Oh Erin! I can totally sympathize! I worked full time after having Paisley, which turned into part time after having Lexington. I still work part time with all 3, and I wil admit it is tough! I am so lucky, and have the best daycare ever, as the grandparents take turns and love it. I have debated many times quitting all together, but have always decided to keep working. I say that working makes me a better Mom, and I truly believe that! It gives me some structure and a schedule, it also gives my kids some much loved time with their grandparents, sans mom and dad, which is special, and it gives me some adult time. Sometimes, you just need to have a real adult conversation, and not always talking to your baby and singing songs, etc. (although that IS fun!)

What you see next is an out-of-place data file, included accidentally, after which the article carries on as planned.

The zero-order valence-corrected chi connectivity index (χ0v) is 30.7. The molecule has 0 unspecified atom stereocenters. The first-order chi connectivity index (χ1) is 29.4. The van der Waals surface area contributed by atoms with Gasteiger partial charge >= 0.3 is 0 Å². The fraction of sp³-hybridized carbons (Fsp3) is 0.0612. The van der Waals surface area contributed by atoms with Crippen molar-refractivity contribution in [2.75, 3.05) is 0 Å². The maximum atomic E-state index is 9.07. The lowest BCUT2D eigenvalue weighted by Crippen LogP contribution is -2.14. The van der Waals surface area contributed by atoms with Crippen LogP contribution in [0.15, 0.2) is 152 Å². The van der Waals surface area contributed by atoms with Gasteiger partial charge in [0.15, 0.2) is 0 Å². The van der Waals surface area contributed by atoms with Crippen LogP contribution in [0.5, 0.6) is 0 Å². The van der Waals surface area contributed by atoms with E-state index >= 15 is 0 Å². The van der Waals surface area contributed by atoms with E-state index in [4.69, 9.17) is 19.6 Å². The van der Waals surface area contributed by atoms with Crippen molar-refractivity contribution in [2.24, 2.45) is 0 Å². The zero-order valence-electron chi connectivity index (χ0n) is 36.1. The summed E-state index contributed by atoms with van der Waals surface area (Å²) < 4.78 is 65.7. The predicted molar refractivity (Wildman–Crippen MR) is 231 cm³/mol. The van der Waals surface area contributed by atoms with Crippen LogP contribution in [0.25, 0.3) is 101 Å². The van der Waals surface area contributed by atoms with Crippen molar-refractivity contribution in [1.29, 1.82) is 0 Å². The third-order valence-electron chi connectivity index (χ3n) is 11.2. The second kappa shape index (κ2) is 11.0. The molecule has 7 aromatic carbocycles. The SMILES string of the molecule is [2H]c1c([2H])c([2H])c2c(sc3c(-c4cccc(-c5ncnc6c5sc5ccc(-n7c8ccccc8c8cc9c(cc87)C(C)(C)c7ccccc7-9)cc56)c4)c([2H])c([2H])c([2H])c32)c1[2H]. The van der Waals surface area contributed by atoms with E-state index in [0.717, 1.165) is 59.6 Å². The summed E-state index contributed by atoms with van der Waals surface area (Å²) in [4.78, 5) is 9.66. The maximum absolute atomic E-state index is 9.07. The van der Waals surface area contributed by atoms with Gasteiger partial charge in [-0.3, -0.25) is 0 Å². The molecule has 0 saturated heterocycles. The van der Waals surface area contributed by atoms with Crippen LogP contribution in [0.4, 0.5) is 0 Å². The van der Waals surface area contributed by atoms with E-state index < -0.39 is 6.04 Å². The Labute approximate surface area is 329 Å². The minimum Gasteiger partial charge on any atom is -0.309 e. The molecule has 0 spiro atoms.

I know that you will find the BEST solution for you, JD and Cash. I truly believe that God will send you the answer. Whenever we have been thrown a curve ball, be it schedule changes, job changes, day care changes, grandparent vacations/illnesses, God has always led us, and thing have always worked out the way they should have! We have had opportunities open up for us that we never could have aniticipated or dreamed up, and it has all been reassuring that I should be working. When the road turns and it doesn’t seem to fit anymore, I will know then to change my path. I look forward to seeing what’s in store for you and your family.
    Take care and enjoy your beautiful baby!

  12. Dana says:

    I posted a comment but it’s not showing, not sure why. I had two friends I used to work with over for dinner last night…one is 12 weeks pregnant, the other has two children. One friend is a stay-at-home mom and suggested my preggo friend keep working. She said that as her kids get older, she thinks there’s more value in having a flexible schedule to attend the activities her kids are in but that it doesn’t seem, in her opinion, to make a lot of a difference when the kids are little. Harder on mommy than the kiddos! So many different feelings on this topic!